Bulldogs owner is eager to bring a new arena to Hamilton
Hamilton Bulldogs owner Michael Andlauer says it’s time for this city to build a new arena to replace the aging FirstOntario Centre.
“I would like to do something that’s relatively modern,” Andlauer said on CHML’s Scott Radley Show. “The size really doesn’t matter, as long as the experience is exceptional.”
Andlauer says his time touring Ontario and visiting other OHL arenas has made him eager to get the ball rolling on a 5,000- to 10,000-seat arena, which he expects would cost between $60 million and $100 million depending on the size and scope.
Andlauer says he would pay half and let the city decide where it goes.
“I don’t want to dictate that. I don’t know any better than the city councillors who represent the city,” Andlauer said. “You have got to do something. You can’t just keep the status quo. It doesn’t work in Hamilton.”
Andlauer added that his offer to pay half of the cost of a new arena is far more than any other sports team in Hamilton has offered to pay for a new venue.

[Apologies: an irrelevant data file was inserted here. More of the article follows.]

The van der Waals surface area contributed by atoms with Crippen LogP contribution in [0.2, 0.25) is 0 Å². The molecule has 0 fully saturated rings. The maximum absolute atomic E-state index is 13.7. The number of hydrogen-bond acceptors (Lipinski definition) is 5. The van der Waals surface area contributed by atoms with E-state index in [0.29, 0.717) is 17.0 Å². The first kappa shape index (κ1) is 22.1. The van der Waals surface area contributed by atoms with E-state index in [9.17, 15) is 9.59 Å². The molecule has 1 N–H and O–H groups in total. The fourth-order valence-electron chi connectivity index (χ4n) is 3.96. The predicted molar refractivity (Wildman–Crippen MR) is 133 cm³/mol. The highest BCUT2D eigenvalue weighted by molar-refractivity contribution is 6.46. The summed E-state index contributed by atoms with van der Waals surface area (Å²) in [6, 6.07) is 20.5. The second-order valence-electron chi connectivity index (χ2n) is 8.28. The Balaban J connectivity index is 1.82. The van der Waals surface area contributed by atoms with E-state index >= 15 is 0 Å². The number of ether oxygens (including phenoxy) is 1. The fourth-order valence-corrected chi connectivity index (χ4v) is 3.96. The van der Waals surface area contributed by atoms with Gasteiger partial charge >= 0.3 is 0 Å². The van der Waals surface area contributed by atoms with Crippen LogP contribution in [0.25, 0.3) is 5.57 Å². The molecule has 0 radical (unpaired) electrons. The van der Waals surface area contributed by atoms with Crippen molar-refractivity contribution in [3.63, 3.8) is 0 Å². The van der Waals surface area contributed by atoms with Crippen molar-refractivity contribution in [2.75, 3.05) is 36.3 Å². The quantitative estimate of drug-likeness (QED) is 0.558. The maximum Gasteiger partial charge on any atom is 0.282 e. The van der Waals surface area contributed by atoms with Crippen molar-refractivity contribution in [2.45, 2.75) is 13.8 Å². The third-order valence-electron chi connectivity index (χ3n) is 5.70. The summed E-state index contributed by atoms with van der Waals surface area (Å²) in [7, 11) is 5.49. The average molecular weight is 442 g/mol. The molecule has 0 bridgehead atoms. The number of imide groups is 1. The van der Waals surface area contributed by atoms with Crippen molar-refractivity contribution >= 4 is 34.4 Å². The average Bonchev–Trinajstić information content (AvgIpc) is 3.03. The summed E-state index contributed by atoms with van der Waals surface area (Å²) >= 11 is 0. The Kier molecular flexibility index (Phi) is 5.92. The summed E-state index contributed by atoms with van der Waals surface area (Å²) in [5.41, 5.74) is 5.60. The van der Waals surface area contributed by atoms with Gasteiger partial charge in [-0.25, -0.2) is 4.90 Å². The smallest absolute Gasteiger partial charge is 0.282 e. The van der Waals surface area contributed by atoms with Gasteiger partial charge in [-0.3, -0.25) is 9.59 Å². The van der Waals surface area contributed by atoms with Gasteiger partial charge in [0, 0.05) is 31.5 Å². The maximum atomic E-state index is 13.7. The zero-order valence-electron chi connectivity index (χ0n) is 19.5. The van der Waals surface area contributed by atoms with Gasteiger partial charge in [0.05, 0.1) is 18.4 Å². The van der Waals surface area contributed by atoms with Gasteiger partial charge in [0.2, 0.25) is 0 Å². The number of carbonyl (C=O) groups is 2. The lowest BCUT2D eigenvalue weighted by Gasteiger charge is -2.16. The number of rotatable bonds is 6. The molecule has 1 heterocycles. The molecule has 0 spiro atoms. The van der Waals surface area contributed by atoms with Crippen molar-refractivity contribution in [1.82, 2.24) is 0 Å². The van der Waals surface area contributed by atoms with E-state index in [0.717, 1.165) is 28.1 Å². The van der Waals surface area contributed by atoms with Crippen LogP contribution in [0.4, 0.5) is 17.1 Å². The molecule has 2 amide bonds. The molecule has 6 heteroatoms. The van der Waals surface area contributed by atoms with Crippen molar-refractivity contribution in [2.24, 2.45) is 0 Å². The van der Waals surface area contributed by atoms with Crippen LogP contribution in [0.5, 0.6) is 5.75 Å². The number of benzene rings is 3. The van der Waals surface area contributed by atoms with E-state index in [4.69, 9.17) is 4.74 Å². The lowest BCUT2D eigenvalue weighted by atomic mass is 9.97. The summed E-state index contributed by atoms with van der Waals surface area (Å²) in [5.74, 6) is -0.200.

Andlauer says the city has been listening but has been noncommittal about getting involved in any project of this scale.
“Hamilton has created an identity through sport with the Tiger-Cats and Bulldogs. If the city doesn’t want that as part of its identification, that’s totally OK. I’ll respect that.”
The arena — formerly known as Copps Coliseum — is 32 years old and seats 17,383, much larger than the average OHL arena, which is in the 7,000-seat range. Hamilton lost its bid to host the 2018 Memorial Cup in large part to its hockey venue.
Shortly after Hamilton lost its bid for the OHL championship tournament, city council passed on a consultant’s report which stated it would cost the city $68 million to make the necessary upgrades to FirstOntario Centre and extend its life. The city opted to just pay for maintenance and repair as needed.
Copps Coliseum opened on Nov 30, 1985, with the intent of attracting an NHL franchise, which Michael Andlauer says has always been his dream. He admits that he would be first in line if the NHL ever opened up shop in Hamilton. But the Bulldogs owner says he’s a realist, and that a modern, more intimate arena offers the best entertainment experience for the community.
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